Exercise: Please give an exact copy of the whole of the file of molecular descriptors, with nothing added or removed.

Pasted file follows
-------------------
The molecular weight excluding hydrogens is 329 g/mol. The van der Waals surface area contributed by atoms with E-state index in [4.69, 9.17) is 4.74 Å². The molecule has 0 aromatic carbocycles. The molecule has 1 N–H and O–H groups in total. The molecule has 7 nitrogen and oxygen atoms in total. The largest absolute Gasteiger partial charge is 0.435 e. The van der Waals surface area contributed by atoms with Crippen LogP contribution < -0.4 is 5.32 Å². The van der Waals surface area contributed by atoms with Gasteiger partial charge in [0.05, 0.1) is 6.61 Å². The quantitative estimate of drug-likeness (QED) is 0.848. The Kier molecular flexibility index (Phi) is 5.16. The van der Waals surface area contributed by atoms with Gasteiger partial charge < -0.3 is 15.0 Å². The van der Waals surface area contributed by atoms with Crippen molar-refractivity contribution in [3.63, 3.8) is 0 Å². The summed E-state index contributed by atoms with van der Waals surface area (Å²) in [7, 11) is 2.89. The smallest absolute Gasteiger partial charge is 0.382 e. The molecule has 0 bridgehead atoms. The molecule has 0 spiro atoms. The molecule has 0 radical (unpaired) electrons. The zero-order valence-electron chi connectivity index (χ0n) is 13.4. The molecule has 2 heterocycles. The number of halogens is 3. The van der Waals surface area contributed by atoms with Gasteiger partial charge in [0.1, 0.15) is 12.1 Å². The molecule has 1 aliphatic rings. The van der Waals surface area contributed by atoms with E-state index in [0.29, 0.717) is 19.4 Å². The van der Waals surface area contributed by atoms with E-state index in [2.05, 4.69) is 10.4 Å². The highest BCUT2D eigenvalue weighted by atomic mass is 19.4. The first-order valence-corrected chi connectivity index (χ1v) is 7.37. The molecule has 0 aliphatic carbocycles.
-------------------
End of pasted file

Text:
The molecular weight excluding hydrogens is 329 g/mol. The van der Waals surface area contributed by atoms with E-state index in [4.69, 9.17) is 4.74 Å². The molecule has 0 aromatic carbocycles. The molecule has 1 N–H and O–H groups in total. The molecule has 7 nitrogen and oxygen atoms in total. The largest absolute Gasteiger partial charge is 0.435 e. The van der Waals surface area contributed by atoms with Crippen LogP contribution < -0.4 is 5.32 Å². The van der Waals surface area contributed by atoms with Gasteiger partial charge in [0.05, 0.1) is 6.61 Å². The quantitative estimate of drug-likeness (QED) is 0.848. The Kier molecular flexibility index (Phi) is 5.16. The van der Waals surface area contributed by atoms with Gasteiger partial charge < -0.3 is 15.0 Å². The van der Waals surface area contributed by atoms with Crippen molar-refractivity contribution in [3.63, 3.8) is 0 Å². The summed E-state index contributed by atoms with van der Waals surface area (Å²) in [7, 11) is 2.89. The smallest absolute Gasteiger partial charge is 0.382 e. The molecule has 0 bridgehead atoms. The molecule has 0 spiro atoms. The molecule has 0 radical (unpaired) electrons. The zero-order valence-electron chi connectivity index (χ0n) is 13.4. The molecule has 2 heterocycles. The number of halogens is 3. The van der Waals surface area contributed by atoms with Gasteiger partial charge in [0.1, 0.15) is 12.1 Å². The molecule has 1 aliphatic rings. The van der Waals surface area contributed by atoms with E-state index in [0.29, 0.717) is 19.4 Å². The van der Waals surface area contributed by atoms with E-state index in [2.05, 4.69) is 10.4 Å². The highest BCUT2D eigenvalue weighted by atomic mass is 19.4. The first-order valence-corrected chi connectivity index (χ1v) is 7.37. The molecule has 0 aliphatic carbocycles.